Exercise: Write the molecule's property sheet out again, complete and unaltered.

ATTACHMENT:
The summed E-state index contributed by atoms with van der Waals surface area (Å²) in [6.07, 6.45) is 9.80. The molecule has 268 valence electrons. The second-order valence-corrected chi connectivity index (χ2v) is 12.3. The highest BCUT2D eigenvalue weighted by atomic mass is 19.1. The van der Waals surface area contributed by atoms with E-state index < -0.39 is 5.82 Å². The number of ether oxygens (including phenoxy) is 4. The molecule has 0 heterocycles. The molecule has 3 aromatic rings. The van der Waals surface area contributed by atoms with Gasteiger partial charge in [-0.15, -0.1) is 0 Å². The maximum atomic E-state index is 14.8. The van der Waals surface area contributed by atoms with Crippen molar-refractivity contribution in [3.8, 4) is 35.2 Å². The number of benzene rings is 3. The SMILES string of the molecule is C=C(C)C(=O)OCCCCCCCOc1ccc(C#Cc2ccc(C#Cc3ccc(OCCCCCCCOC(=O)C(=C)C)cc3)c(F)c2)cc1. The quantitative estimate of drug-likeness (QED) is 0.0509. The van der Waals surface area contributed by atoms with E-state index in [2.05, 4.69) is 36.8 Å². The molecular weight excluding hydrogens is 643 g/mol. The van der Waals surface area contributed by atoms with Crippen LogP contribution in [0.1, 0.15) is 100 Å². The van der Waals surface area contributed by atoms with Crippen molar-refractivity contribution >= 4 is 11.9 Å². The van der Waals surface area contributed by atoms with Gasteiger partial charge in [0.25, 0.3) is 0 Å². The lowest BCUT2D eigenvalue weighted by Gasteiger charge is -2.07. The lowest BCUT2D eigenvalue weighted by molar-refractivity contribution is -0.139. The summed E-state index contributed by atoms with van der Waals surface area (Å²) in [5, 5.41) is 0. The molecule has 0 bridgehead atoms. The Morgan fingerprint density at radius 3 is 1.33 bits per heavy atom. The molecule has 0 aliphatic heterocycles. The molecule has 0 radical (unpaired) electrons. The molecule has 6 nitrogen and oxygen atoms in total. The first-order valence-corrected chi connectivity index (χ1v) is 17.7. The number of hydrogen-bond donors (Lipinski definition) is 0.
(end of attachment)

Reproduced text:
The summed E-state index contributed by atoms with van der Waals surface area (Å²) in [6.07, 6.45) is 9.80. The molecule has 268 valence electrons. The second-order valence-corrected chi connectivity index (χ2v) is 12.3. The highest BCUT2D eigenvalue weighted by atomic mass is 19.1. The van der Waals surface area contributed by atoms with E-state index < -0.39 is 5.82 Å². The number of ether oxygens (including phenoxy) is 4. The molecule has 0 heterocycles. The molecule has 3 aromatic rings. The van der Waals surface area contributed by atoms with Gasteiger partial charge in [-0.15, -0.1) is 0 Å². The maximum atomic E-state index is 14.8. The van der Waals surface area contributed by atoms with Crippen molar-refractivity contribution in [3.8, 4) is 35.2 Å². The number of benzene rings is 3. The SMILES string of the molecule is C=C(C)C(=O)OCCCCCCCOc1ccc(C#Cc2ccc(C#Cc3ccc(OCCCCCCCOC(=O)C(=C)C)cc3)c(F)c2)cc1. The quantitative estimate of drug-likeness (QED) is 0.0509. The van der Waals surface area contributed by atoms with E-state index in [2.05, 4.69) is 36.8 Å². The molecular weight excluding hydrogens is 643 g/mol. The van der Waals surface area contributed by atoms with Crippen LogP contribution in [0.1, 0.15) is 100 Å². The van der Waals surface area contributed by atoms with Crippen molar-refractivity contribution >= 4 is 11.9 Å². The van der Waals surface area contributed by atoms with Gasteiger partial charge in [0.25, 0.3) is 0 Å². The lowest BCUT2D eigenvalue weighted by Gasteiger charge is -2.07. The lowest BCUT2D eigenvalue weighted by molar-refractivity contribution is -0.139. The summed E-state index contributed by atoms with van der Waals surface area (Å²) in [5, 5.41) is 0. The molecule has 0 bridgehead atoms. The Morgan fingerprint density at radius 3 is 1.33 bits per heavy atom. The molecule has 0 aliphatic heterocycles. The molecule has 0 radical (unpaired) electrons. The molecule has 6 nitrogen and oxygen atoms in total. The first-order valence-corrected chi connectivity index (χ1v) is 17.7. The number of hydrogen-bond donors (Lipinski definition) is 0.